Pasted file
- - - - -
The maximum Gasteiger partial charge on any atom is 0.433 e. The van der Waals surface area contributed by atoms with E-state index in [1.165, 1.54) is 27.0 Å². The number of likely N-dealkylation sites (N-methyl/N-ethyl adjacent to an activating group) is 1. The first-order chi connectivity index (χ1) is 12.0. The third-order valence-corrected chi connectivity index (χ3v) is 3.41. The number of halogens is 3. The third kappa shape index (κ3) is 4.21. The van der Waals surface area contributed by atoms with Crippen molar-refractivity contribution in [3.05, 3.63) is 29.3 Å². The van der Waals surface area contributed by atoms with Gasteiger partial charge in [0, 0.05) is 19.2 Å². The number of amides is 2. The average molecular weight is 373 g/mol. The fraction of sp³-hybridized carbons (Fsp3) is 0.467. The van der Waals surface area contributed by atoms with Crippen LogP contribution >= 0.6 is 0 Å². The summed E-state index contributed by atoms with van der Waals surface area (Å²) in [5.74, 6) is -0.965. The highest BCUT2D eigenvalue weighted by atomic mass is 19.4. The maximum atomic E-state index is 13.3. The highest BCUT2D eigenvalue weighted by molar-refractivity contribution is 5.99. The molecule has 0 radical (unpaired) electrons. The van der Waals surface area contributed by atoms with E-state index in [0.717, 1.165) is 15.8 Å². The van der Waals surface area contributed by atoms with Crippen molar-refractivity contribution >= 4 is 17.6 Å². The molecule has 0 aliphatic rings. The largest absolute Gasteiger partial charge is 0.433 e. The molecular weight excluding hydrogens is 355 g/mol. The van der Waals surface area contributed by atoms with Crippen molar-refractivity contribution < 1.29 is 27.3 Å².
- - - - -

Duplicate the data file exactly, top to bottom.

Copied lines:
The maximum Gasteiger partial charge on any atom is 0.433 e. The van der Waals surface area contributed by atoms with E-state index in [1.165, 1.54) is 27.0 Å². The number of likely N-dealkylation sites (N-methyl/N-ethyl adjacent to an activating group) is 1. The first-order chi connectivity index (χ1) is 12.0. The third-order valence-corrected chi connectivity index (χ3v) is 3.41. The number of halogens is 3. The third kappa shape index (κ3) is 4.21. The van der Waals surface area contributed by atoms with Crippen molar-refractivity contribution in [3.05, 3.63) is 29.3 Å². The van der Waals surface area contributed by atoms with Gasteiger partial charge in [0, 0.05) is 19.2 Å². The number of amides is 2. The average molecular weight is 373 g/mol. The fraction of sp³-hybridized carbons (Fsp3) is 0.467. The van der Waals surface area contributed by atoms with Crippen LogP contribution >= 0.6 is 0 Å². The summed E-state index contributed by atoms with van der Waals surface area (Å²) in [5.74, 6) is -0.965. The highest BCUT2D eigenvalue weighted by atomic mass is 19.4. The maximum atomic E-state index is 13.3. The highest BCUT2D eigenvalue weighted by molar-refractivity contribution is 5.99. The molecule has 0 radical (unpaired) electrons. The van der Waals surface area contributed by atoms with E-state index in [0.717, 1.165) is 15.8 Å². The van der Waals surface area contributed by atoms with Crippen molar-refractivity contribution >= 4 is 17.6 Å². The molecule has 0 aliphatic rings. The largest absolute Gasteiger partial charge is 0.433 e. The molecular weight excluding hydrogens is 355 g/mol. The van der Waals surface area contributed by atoms with Crippen molar-refractivity contribution < 1.29 is 27.3 Å².